Julia Munroe Martin´s last blog post ..Writing Aboard the Downeaster

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  21. says

    I loved this post, Julia! And that idea of a train full of writers, man, I really love that one. You can only talk to each other in the cafe car where the yoga classes keep you limber. :-)

    Hope they pick you to do something @Amtrak. I think they owe you the chance to heal your grandpa’s wounds.

    And a chance to write a murder mystery as popular as The Orient Express.
    Shirley Hershey Showalter´s last blog post ..Coverings and Bonnets, Amish, Quaker, and Mennonite Stories: Part Two

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  22. says

    Julia, thoroughly enjoyed your post — and I, too, love the idea of an Amtrak Residency, I’m so glad they’re working on this and am waiting by the phone for the call. @amtrak #amtrakresidency #chugachugachugwoowoo

    I’d just like to give the (typically Porter-provocative, I’m afraid) reverse on the idea I see here a few times of “a train full of writers.”

    Folks. Folks. Folks. We must get OUT of the ghetto. Surely the best part about an Amtrak Residency is that you’re NOT surrounded by, and talking to, other writers! Julia, your Ben of the farting lakes wasn’t a writer, was he? Your seatmate who seemed to have no ticket wasn’t whispering “buy my book” to everyone else, was she?

    Shirley, Lisa, JoAnne, Barb! Everybody, can we not get a grip on the fact that we’re way too much into our own communities and in danger of not reaching out to the world we need (and, in our better minds, I hope, want) as readers?

    Please. Remember that the power of Amtrak is to deliver you out of your usual milieu, to suspend you in time and space amid stupendous scenery and mind-freeing rhythms and distances…far from our madding crowd, Mr. Hardy.

    Amtrak: Pay them no mind about this “train full of writers” thing. These are lovely, delusional people and I adore every one of them and the last thing we need is a train full of them! Oh my God, I’d have to change at Poughkeepsie.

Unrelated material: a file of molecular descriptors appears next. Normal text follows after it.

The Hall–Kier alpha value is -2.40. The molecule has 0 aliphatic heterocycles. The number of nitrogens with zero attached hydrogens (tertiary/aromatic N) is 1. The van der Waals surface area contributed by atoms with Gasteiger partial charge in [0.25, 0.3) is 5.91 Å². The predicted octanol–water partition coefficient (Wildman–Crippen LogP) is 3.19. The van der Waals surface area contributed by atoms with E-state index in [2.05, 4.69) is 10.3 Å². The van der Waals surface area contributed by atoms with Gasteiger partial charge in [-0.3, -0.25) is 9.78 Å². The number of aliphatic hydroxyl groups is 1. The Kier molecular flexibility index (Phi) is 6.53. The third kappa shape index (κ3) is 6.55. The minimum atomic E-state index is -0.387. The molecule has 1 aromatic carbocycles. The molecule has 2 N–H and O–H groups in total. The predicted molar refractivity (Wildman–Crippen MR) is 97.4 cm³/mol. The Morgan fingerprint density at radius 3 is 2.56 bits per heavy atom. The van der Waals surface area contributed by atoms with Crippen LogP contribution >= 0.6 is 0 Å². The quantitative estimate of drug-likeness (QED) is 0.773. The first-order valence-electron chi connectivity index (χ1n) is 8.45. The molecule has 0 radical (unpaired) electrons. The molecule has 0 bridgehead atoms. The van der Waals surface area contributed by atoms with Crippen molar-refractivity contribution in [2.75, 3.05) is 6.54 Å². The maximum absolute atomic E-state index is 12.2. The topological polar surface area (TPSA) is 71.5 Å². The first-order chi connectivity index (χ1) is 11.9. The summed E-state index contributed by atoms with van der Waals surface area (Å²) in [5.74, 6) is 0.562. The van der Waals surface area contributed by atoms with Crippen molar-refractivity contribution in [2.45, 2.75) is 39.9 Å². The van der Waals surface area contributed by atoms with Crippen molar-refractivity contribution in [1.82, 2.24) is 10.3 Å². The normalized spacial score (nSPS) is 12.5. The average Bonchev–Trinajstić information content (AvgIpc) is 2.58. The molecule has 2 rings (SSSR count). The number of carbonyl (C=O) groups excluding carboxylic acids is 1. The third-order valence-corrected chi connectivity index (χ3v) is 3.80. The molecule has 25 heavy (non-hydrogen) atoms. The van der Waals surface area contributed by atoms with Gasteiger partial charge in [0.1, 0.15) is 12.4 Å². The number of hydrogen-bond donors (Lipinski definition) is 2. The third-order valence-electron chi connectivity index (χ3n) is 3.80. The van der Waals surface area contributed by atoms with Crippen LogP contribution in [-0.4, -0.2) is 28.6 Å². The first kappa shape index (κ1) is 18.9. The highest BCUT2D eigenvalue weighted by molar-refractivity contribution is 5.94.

I hope that in my own whistle-stop tour (I do have a Residency coming, right?) there won’t be another writer on that train, not so much as a grocery list being composed en route.

    I’m all aboard for the voyage out.
    -p.
    Porter Anderson (@Porter_Anderson)´s last blog post ..Sir Hugh and the Snail

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    • says

      Glad to hear you’re on board, Porter! And per our Twitter convo, I’m thinking the train-off makes the most sense. Thousands of miles to write sounds amazing. As you suspected, Ben of the Lake Farts was not a writer, and nor was my seatmate. I did converse with one only one other writer… who interrupted my writing, oddly enough! Thank you so much for your Porter-provacative and for your kind words. PS I’m also waiting by the phone for my #AmtrakResidency traveling papers, which, like yours will be solo, as well as out and away from home grounds.
      Julia Munroe Martin´s last blog post ..Writing Aboard the Downeaster

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  23. says

    Everyone has been talking about the possible Amtrak residencies, and I’m totally with you! When do I leave? It sounds like an absolute dream — problems and all. There aren’t so many trains where I live, though. I recently took a 20-minute train to a museum in the DFW area, and even that tiny ride inspired a poem that wouldn’t stay quiet! There’s just so much magic and inspiration in that setting.
    Annie Neugebauer´s last blog post ..Why Women in Horror Month Is Important

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  24. says

    Okay, so I went to the application site and looked it over. I won’t be applying for this residency.

    When I read the fine print, I discovered several things I didn’t like, including the fact that they choose the destination, and they gain total rights to your ten page entry. Not cool at all.

    Since I can take Amtrak to St. Louis for ACFW in September, I’ll just do my own thing.

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  1. […] Today I’m on Writer Unboxed blogging about that trip and why I am still hoping beyond hope that I’ll be picked by Amtrak to be a future writer in residence! I hope you’ll check out Writing the Rails. […]